Right to Rent: Changes that came into effect on 2nd November 2020
In a move to improve the operation of the Right to Rent scheme for both landlords and tenants, the legislation has been updated and The Immigration (Residential Accommodation) (Prescribed Requirements and Codes of Practice) (Amendments) Order 2020 came into force on 2nd November.
Although nothing has changed regarding your basic obligation to carry out checks on all tenants to confirm that they have the legal right to live in the UK, the process around documentation has been simplified.
1. New processes for nationals of certain countries
- The document list for non-visa national visitors from Australia, Canada, Japan, New Zealand, Singapore, South Korea and the USA who enter the UK using an ePassport gate has been amended. Now they only need to provide:
- a valid passport, and
- a paper or electronic document (such as a boarding pass) showing entry into the UK within the last six months
- New documents issued to third-country-national family members granted status under the EU Settlement Scheme can now be accepted as evidence of a Right to Rent
- UK birth and adoption certificates are now acceptable as proof of nationality (both short and long versions), making it easier for British citizens without a passport to demonstrate their Right to Rent
Note: EEA citizens. Although the Brexit transition period comes to an end on 1st January 2021, EEA citizens can continue to be able to prove their Right to Rent with a valid passport or national ID card until 30th June 2021.
The process for when checks can be done has also been revised:
Those with an unlimited Right to Rent can now be checked at any time prior to the tenancy
- Those with a time limited Right to Rent must be checked in the 28 days before occupation
2. New online service being provided via the Home Office
This is a real-time check that can be made on:
- Non-EEA citizens who have a valid biometric resident permit or card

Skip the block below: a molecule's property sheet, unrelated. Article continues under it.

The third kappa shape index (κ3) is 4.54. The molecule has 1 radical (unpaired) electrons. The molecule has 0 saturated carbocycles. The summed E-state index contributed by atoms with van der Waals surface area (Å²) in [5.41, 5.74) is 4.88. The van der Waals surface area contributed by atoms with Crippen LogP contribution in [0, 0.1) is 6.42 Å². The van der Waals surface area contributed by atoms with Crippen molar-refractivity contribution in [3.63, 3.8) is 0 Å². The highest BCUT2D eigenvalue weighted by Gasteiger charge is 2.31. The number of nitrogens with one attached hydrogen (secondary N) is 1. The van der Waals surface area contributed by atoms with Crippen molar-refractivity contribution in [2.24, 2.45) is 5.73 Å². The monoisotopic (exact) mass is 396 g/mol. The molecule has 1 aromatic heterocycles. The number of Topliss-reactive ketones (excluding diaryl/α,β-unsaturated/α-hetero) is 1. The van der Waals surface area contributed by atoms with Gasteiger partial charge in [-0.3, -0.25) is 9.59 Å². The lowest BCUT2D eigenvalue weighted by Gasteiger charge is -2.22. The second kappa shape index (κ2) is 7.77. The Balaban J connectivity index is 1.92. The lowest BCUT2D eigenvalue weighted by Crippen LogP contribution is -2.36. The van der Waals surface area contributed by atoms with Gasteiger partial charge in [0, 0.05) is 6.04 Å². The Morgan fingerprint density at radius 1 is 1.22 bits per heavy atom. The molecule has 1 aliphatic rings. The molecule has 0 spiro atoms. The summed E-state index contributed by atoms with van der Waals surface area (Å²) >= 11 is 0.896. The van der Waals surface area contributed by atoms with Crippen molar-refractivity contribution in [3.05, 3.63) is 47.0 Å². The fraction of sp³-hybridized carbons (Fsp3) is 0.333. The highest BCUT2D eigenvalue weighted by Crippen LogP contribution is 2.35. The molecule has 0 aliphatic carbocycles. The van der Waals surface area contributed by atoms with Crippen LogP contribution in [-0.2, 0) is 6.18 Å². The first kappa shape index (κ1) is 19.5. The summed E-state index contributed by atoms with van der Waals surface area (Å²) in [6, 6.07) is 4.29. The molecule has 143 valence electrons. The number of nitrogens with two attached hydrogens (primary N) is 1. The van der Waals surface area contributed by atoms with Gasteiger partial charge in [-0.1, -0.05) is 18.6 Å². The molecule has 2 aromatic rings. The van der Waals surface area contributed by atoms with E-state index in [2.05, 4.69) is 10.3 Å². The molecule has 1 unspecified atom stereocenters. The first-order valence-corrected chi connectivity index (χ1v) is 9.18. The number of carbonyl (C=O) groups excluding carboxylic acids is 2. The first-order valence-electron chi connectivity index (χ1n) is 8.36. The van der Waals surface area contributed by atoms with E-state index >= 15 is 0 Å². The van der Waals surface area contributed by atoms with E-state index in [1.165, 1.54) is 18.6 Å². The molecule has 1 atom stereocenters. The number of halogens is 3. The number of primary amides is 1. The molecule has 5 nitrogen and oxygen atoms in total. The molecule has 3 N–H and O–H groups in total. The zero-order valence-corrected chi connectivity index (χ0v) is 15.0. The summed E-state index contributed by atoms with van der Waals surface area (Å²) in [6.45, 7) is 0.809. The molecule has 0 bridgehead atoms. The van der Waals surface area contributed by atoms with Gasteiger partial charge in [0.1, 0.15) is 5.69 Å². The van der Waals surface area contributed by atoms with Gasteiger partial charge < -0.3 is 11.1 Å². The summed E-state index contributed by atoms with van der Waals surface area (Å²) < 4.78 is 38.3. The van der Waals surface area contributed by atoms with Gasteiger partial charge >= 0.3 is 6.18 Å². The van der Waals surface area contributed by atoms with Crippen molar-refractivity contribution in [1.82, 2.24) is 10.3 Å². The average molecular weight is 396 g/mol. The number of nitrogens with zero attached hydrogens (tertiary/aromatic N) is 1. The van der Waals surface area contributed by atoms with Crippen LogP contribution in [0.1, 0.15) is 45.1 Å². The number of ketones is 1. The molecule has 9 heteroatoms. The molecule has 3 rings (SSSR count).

- EEA citizens who have status granted under the EU Settlement Scheme
- Those whose leave will be granted under the new points-based system
The prospective or existing tenant simply needs to view their own Home Office profile online. They can then provide the landlord with a ‘share code’ that allows them to access the record. The landlord can only see relevant Right to Rent information – the tenant’s other unrelated personal information is kept private.
Chris Philip MP said: “The online service makes it simpler for landlords to carry out the checks and protects them. It allows checks to be carried out by video call, and landlords will not need to see documents as the Right to Rent information is provided in real time directly from Home Office systems.”
Until more immigrants and landlords take up the service, it will be voluntary. So, for the time being, you can continue to make checks on tenants in the existing document-based way.
Making checks during the coronavirus pandemic
Right to Rent checks have been temporarily amended by the Government:
Rather than being in person, checks can be carried out over video calls
- Scanned or photographed documents can be sent by the tenant – the landlord is not required to see the original
If the tenant has any difficulty providing certain documents, you can use the online Landlord’s Checking Service.
If you have any questions you can find the contact details for your local branch here.